Basic mechanisms and pathophysiology of allergic contact dermatitis
- Anthony Gaspari, MD
Anthony Gaspari, MD
- Chief, Section of Dermatology
- Lancaster General Hospital
Allergic contact dermatitis (ACD) is a common inflammatory skin disease presenting with pruritic, eczematous lesions. ACD results from a T cell-mediated, delayed type hypersensitivity (DTH) reaction elicited by the contact of the skin with the offending chemical in individuals who have been previously sensitized to the same chemical. ACD is common in the general population and is the most frequent occupational skin disease. Its etiology may be suggested by the body sites of involvement, history of exposure, and morphology and distribution of the skin lesions.
This topic will discuss the immune mechanisms and pathophysiology of ACD. The clinical manifestations, diagnosis, and management of ACD are discussed separately. (See "Clinical features and diagnosis of allergic contact dermatitis" and "Management of allergic contact dermatitis".)
The understanding of the cellular and molecular pathogenesis of allergic contact dermatitis (ACD) has expanded dramatically. In addition to CD4+ and CD8+ T cells, other cell types such as natural killer T (NKT) cells, natural killer cells, innate lymphoid cells, and T regulatory cells have emerged as critical participants (table 1). In the elicitation phase, Langerhans cells appear to play a role in the development of immune tolerance rather than hypersensitivity reaction (as was once thought). B cells also appear to be important during the initiation of ACD by secreting IgM antibody in response to NKT cell-derived interleukin (IL)-4, leading to complement activation and immune cell chemotaxis. As new mechanisms and molecules emerge as a result of advances in the understanding of ACD, new pharmacologic targets will become apparent.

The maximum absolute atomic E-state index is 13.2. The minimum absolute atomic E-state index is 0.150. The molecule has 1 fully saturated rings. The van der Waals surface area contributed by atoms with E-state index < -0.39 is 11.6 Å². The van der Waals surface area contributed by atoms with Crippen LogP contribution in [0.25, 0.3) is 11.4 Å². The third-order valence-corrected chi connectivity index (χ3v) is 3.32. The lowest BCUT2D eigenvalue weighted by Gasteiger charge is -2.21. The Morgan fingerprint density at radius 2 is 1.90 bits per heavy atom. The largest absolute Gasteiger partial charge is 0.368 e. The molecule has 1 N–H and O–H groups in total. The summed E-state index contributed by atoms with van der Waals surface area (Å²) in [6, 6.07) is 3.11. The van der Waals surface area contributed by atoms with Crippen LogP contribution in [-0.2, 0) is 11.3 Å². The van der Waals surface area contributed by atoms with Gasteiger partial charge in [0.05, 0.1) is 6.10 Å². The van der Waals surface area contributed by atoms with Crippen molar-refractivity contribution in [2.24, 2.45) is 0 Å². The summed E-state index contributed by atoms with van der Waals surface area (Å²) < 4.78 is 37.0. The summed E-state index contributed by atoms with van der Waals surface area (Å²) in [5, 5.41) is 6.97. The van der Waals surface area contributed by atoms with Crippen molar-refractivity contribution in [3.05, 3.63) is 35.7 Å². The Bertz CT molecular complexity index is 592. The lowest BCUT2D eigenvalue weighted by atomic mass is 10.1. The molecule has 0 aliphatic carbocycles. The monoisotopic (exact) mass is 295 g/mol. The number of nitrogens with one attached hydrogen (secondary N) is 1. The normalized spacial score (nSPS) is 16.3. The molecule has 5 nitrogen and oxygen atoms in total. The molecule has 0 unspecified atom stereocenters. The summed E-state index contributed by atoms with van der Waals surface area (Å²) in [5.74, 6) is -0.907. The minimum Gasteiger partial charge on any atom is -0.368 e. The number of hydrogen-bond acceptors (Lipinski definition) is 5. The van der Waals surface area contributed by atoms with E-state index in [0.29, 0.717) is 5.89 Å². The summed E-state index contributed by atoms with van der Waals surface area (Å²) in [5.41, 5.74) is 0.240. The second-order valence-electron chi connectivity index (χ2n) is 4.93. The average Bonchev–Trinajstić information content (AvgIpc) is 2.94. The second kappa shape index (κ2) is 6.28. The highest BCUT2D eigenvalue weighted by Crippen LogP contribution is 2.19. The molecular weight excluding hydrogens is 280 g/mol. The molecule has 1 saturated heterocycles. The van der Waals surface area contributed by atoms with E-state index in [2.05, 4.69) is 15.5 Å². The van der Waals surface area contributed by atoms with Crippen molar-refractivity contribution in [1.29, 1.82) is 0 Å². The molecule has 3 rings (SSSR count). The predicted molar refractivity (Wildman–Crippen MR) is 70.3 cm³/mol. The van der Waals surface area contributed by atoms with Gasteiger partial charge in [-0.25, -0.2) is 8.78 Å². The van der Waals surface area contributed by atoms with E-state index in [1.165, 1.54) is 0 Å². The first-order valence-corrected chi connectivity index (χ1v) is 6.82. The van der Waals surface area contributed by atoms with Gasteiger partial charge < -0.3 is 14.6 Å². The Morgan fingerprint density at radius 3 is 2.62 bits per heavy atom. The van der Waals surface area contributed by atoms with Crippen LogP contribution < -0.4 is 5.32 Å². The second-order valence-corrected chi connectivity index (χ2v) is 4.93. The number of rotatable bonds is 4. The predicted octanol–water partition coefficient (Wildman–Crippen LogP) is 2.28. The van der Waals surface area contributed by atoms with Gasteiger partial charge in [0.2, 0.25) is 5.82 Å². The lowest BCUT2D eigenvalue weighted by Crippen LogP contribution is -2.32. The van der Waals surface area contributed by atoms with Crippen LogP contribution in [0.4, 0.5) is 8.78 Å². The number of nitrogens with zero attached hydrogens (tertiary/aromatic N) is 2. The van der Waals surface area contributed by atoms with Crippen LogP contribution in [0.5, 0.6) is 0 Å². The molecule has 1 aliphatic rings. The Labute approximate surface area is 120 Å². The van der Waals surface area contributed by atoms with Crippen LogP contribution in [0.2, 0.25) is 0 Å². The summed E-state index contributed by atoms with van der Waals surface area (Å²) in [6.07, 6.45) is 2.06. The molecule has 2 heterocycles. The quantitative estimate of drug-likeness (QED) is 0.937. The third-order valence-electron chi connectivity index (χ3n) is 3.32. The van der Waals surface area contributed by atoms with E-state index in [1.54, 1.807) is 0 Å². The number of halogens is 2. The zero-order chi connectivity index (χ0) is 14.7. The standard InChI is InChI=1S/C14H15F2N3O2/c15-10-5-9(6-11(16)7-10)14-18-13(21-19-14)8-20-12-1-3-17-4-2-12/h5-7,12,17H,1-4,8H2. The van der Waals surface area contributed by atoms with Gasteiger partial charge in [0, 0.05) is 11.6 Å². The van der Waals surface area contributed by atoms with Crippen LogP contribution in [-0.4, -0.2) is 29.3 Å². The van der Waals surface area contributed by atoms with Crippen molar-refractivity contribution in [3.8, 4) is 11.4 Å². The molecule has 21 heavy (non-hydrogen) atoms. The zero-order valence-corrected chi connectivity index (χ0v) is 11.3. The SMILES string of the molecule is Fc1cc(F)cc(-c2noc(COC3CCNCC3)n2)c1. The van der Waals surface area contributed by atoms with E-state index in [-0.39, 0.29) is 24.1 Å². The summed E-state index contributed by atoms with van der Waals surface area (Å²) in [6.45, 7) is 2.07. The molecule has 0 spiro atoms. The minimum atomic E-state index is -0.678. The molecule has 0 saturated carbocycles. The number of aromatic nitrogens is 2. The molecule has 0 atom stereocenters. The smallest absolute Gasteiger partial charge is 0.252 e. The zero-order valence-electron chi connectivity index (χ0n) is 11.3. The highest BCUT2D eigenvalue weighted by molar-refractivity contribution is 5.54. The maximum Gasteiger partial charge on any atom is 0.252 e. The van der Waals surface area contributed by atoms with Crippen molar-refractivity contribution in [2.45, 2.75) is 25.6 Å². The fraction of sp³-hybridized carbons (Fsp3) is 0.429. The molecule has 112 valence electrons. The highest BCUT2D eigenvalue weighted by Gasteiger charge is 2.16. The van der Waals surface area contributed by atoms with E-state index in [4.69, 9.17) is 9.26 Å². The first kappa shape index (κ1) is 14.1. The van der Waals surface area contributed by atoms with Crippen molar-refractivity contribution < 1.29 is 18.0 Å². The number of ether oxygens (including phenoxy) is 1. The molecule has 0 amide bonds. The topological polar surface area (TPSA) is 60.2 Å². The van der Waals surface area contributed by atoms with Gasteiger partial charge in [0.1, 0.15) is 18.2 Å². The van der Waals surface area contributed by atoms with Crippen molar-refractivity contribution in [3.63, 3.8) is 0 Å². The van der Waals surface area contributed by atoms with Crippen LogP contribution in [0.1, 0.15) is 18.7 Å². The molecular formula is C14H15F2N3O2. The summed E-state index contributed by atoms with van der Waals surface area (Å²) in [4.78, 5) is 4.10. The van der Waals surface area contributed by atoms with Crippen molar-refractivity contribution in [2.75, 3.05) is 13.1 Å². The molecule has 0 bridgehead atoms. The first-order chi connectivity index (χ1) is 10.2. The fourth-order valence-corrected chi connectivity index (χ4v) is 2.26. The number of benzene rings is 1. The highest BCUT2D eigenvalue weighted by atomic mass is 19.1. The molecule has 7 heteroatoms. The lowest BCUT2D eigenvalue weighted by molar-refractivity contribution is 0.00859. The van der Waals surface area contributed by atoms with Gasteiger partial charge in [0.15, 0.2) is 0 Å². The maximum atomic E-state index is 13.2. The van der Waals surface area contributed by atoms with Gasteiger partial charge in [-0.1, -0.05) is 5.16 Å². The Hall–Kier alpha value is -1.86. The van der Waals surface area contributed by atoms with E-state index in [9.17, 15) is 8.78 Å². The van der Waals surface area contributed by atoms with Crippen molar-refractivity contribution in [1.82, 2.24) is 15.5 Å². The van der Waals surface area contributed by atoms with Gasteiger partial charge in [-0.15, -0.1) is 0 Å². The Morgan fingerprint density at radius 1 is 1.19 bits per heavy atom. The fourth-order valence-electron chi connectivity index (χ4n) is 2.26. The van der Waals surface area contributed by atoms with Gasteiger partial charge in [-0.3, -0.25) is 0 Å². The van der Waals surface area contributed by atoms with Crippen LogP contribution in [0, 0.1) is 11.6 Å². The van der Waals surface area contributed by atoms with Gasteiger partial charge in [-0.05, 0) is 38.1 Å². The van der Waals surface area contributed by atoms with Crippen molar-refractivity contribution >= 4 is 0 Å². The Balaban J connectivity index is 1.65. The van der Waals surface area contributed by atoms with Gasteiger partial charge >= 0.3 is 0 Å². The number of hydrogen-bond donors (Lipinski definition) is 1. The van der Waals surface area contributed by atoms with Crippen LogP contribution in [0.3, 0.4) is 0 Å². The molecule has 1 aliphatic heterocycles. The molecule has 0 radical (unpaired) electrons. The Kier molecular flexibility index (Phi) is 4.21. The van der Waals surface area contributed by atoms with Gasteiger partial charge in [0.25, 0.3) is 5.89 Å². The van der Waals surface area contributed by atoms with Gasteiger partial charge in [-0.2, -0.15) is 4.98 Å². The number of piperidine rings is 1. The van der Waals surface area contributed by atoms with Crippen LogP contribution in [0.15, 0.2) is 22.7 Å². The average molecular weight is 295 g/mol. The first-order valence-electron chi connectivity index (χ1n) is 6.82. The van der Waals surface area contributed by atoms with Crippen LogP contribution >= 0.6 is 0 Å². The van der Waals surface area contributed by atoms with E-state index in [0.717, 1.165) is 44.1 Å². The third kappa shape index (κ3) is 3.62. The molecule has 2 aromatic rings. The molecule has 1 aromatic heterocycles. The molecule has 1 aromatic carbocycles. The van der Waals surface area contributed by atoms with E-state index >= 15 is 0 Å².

Hapten binding is the initial step in the development of allergic contact dermatitis (ACD). Contact allergens are low molecular weight (<500 Daltons) chemicals called haptens, which are able to penetrate the stratum corneum barrier of the skin. Haptens are not immunogenic by themselves, but they can be efficiently recognized by the immune system after binding to a skin protein carrier. Haptens may be naturally occurring substances such as urushiol found in the resin of poison ivy, synthetic compounds, dyes, fragrances, drugs, or heavy metal salts.
The binding of haptens to skin proteins (protein haptenation) involves the formation of a covalent bond between the electrophilic components of the hapten and the amino acid nucleophilic side chains of the target proteins within the skin . Examples of chemicals containing electrophilic components are aldehydes, ketones, amides, or halogenated compounds. Metal cations (eg, nickel [NIi]2+, one of the most common ACD-associated haptens; and chromium [Cr]3+) are also well-known electrophiles. Some haptens that are not normally electrophilic (prohaptens) can be converted to protein-reactive species via oxidation or metabolic transformation by epidermal keratinocytes and/or dendritic cells . Additional factors influencing the sensitizing ability of haptens include lipophilicity, tridimensional chemical structure, and protein-binding affinity.To continue reading this article, you must log in with your personal, hospital, or group practice subscription. For more information on subscription options, click below on the option that best describes you:
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